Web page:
whistleblower website set up last year revealed some damning practices, including health and safety violations, illegal working hours and pay disputes, despite only receiving a handful of entries. “Because we signed a volunteer contract, they could simply pay us £200 for the five to six week period and no one could complain about that working out to maybe 60p an hour,” reads one, while others tell stories of “being put up in flats with major pest control problems, several people to a room” or “continuously told off for having drinks or sitting down, despite it being over the legal temperature limit indoors”.

 Workers largely rely on informal networks: one Facebook group set up for flyerers boasts nearly 2,000 members, who share information about exploitative practices including, one says, not being paid when it rains. “The office was only open at certain periods to collect flyers, too,” she notes. “So flyerers had to attend at 11.45AM, even if their shift wasn’t until 5.15PM.”

“Every year there are conversations about trying to do something,” said Williamson. “But Fringe-workers are here for one month a year and they don’t know each other before they arrive. The networks needed to organise workers don’t exist because relationships don’t get any time to bond”.

Fair Fringe was founded by Scottish Labour Young Socialists, in coalition with Unite the union and Better Than Zero, a campaign which organises against zero hours contracts. It consists of a petition and open letter, and calls for the Fringe’s “big 4” venues – Pleasance, Underbelly, Assembly and the Gilded Balloon – to sign up to a “Fair Hospitality Charter“, which lays out demands around pay, breaks, trade union access, sexual harassment, tips and more.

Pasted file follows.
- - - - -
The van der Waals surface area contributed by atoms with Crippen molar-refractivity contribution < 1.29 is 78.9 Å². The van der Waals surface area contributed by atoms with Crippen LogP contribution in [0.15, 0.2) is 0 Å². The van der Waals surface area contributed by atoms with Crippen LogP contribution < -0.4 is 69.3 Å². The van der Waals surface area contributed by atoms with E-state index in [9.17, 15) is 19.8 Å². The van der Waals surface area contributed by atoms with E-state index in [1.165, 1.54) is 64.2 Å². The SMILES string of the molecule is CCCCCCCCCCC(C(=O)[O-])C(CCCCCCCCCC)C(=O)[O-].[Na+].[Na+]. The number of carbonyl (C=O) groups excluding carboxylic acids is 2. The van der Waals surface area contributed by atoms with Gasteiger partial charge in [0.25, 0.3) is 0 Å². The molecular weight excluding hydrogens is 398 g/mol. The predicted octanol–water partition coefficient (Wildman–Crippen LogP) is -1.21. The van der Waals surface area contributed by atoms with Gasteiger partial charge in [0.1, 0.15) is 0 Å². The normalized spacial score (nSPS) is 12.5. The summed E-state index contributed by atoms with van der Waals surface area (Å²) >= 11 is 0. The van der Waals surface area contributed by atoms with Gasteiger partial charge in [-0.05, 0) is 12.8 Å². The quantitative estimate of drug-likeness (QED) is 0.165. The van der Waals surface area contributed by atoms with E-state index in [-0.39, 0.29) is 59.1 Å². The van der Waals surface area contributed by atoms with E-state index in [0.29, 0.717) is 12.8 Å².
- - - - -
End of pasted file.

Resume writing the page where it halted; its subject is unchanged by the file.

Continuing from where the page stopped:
I approached each of these venues for comment. Assembly, Underbelly and Pleasance all responded – the first two respectively saying they meet “National Minimum Wage regulations” and pay staff “in accordance with government regulations” – but none would be drawn on the specifics of the Fair Fringe campaign and its demands. The Gilded Balloon did not respond.

At the time of writing, the petition has nearly 300 signatures, and Green MSP Ross Greer has lodged a motion in the Scottish Parliament in support of the campaign.

Appropriately enough, the MP for Edinburgh East, where most Fringe venues are to be found, had a previous career in comedy. The SNP’s Tommy Sheppard co-founded The Stand comedy clubs in Glasgow, Edinburgh and Newcastle. “The debate at the Fringe is that there are a number of venues operating commercially, but who blur the lines between volunteering and employment,” said Sheppard. “But it makes good business sense to treat staff fairly. If you pay people what they’re worth and a fair price, then they’re more likely to invest their energy and attitude into the company.”

He currently has a number of constituents in his caseload who have raised issues of Fringe working conditions; one, he says, was recruited to a venue assistant role pitched as a development opportunity for those forging a career in the arts. Upon arriving, she was allocated building work with no health and safety training, and was paid a lump sum which worked out at less than £3 an hour.

The Fringe is a huge and complex institution, and many workers I spoke to were also quick to point out that its programme includes a number of venues which are Living Wage accredited and where workers enjoy excellent conditions. “A lot of companies and flyerers are there for a month of comedy and fun, and are very much up for taking on board the spirit of the Fringe,” one told me.

But as she points out, the same can’t be said across the Fringe. “Sadly, some venues are there solely for business and making money. That’s where it all begins to go wrong.”

*names have been changed at the request of interviewees

Originally published on VICE UK